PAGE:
A/N: Tax forms argh, so another ficpost….
Leaning back in the passenger seat, Sonny sighed. “Okay. For the last time – and after three months of cold shoulder, I really hope this is the last time – I’m not going to say I’m sorry. Masquerade, partner. It’s how we live. How we keep things like the Inquisition from coming back again; and they killed a lot more humans than Kindred, okay?” Continue reading →
“You lost, Detective?” The uniformed sergeant’s eyes were cold as he stood watch on the edge of the bloody San Francisco alley, the kind of chill a cop used to close down the hurt of lost officers and turn it on the scum who’d killed them. “Think we got just a garden-variety psycho, here.” Continue reading →
Everyone has their own ideas of what they’d want to introduce to another world or time; everything from pizza, chocolate and shampoo to water filtration, basic sanitation, and vaccination. All of those are good things. But there are a few smaller things in particular I’d introduce to a place and time that didn’t have them, that most isekai or time travel books never notice. Specifically, steel-ground grain, information about vitamin C, and punctuation marks. Continue reading →
Okay, long story short. I need to put in a lot of hours to pay off various bills, and I’m trying to still keep making progress on Colors. So… I’m dusting off a long and unfinished fanfic (at least 8 chapters!) and planning to use bits of that as posts here for days when brain is not braining. Chapters will go up on AO3 as I post through each one. So… have a bit of Path of Lava. Warning, there’s some bloodshed…. Continue reading →
This is not going to be a full book review of Korean History in Maps, edited by Michael D. Shin, because I just got it and have started flipping through it to read. It is going to be some gleeing instead. Because this is an example of a good worldbuilding source, with the kind of information you want to build a basic structure for your story setting. Continue reading →
…Ahem. Go ahead, keep humming, it fits. As you will see.
One of the useful things about alternate history for a writer (especially alternate history with magic) is that it lets you fudge a few things. Yes, still do all the research you can, but if there’s info you can’t get or that no one today knows, you can make your best (or most entertaining) guess and call it a day. This lets you maximize the neatness of the bits you do find, and make things shiny. Because reading is like being a magpie sometimes; I want that shiny bit and that one and that one…. Continue reading →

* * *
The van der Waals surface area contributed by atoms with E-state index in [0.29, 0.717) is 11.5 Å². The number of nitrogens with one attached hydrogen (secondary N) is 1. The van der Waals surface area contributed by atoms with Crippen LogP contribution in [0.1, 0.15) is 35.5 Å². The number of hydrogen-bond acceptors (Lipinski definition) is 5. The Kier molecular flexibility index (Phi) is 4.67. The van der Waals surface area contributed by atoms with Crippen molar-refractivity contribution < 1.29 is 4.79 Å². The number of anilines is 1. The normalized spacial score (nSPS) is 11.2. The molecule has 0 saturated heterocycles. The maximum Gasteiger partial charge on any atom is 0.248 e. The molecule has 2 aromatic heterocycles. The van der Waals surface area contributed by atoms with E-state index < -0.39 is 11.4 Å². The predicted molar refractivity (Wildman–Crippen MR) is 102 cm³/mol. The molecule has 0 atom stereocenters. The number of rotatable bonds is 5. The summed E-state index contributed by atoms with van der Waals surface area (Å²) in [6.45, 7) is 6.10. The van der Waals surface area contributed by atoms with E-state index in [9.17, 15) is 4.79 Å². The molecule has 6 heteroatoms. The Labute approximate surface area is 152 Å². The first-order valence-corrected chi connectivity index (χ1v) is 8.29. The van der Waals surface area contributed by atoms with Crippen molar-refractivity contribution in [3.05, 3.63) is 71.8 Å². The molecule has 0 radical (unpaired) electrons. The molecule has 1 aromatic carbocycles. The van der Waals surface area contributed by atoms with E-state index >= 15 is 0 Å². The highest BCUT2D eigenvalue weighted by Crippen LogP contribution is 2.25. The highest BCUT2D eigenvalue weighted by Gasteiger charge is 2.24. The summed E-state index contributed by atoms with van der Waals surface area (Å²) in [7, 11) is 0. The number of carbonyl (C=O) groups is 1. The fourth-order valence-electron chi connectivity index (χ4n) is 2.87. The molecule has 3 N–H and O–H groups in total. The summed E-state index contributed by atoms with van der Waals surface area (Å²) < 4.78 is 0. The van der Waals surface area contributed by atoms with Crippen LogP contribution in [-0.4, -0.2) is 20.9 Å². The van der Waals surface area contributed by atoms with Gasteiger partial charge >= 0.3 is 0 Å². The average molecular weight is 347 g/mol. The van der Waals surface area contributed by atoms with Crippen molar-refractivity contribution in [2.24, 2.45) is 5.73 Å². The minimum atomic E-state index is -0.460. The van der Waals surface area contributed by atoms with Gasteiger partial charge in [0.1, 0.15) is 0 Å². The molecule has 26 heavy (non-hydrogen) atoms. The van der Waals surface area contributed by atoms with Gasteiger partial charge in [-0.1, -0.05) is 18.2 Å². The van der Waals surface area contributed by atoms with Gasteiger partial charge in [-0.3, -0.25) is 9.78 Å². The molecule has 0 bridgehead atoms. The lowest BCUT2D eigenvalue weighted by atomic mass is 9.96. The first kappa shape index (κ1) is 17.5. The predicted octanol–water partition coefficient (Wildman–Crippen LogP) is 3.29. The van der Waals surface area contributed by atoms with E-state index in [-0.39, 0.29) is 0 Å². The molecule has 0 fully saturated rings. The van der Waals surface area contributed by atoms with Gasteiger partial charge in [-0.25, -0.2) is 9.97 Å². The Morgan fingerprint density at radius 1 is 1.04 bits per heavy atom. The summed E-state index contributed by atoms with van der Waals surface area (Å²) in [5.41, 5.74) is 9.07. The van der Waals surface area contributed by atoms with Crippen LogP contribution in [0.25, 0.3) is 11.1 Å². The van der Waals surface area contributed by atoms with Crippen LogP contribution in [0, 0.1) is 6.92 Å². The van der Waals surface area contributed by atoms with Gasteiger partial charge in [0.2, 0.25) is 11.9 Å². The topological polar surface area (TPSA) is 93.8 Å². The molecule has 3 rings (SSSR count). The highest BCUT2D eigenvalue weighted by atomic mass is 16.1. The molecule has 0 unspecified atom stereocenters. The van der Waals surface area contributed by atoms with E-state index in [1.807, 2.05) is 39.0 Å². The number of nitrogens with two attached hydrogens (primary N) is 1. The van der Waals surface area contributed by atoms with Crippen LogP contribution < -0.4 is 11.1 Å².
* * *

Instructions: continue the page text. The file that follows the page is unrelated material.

Wickedly Dangerous, by Deborah Blake. Hmm… I’d give this urban fantasy about 4.5 out of five stars. It was a good read that kept me turning pages, and I’d like to get the rest of the series, but I would have liked a plot that gave the male romantic lead, Sheriff Liam McClellan, a bit more of an active role in defeating the bad guys. He plays a good part in the story, and this isn’t a problem that could be solved by more gunfire, but – I would have liked a little more partnership in the story. With Liam doing more active sheriff-y things while Barbara Yager (a Baba Yaga) handles the magic. Continue reading →
Sometimes the best solution to one problem is to make a different problem, that’s then easier to clean up.
Take laundry. If you’ve done it yourself, and I suspect most of us have, you’ve inevitably made mistakes. Such as, oh, leaving things in the pockets. Continue reading →
Okay, let’s say you’re dumping your hapless character into the 17th century. As I am, and many other writers have also played with – the 1632 series has some awesome books. But that’s at least twelve years later than when I’m aiming, and in the real-life timeline those twelve years make some significant differences in the setting. So what do Jason, Mary, and any other possible airplane crash (or other) survivors have to worry about? Continue reading →
The Troubled Empire: China in the Ming and Yuan Dynasties, by Timothy Brook. I’m giving this history five out of five, this is exactly the ground-level info I wanted on climate, culture, and the rest of the time period for my points of historical divergence in Colors of Another Sky. And I plan to look up other books and articles by this author. Especially Vermeer’s Hat and everything he wrote on Xu Guangqi. For one thing, this author not only has an extensive bibliography, he sorts it into primary and secondary sources, so you can go straight to the source or read a myriad of interpretations…. Continue reading →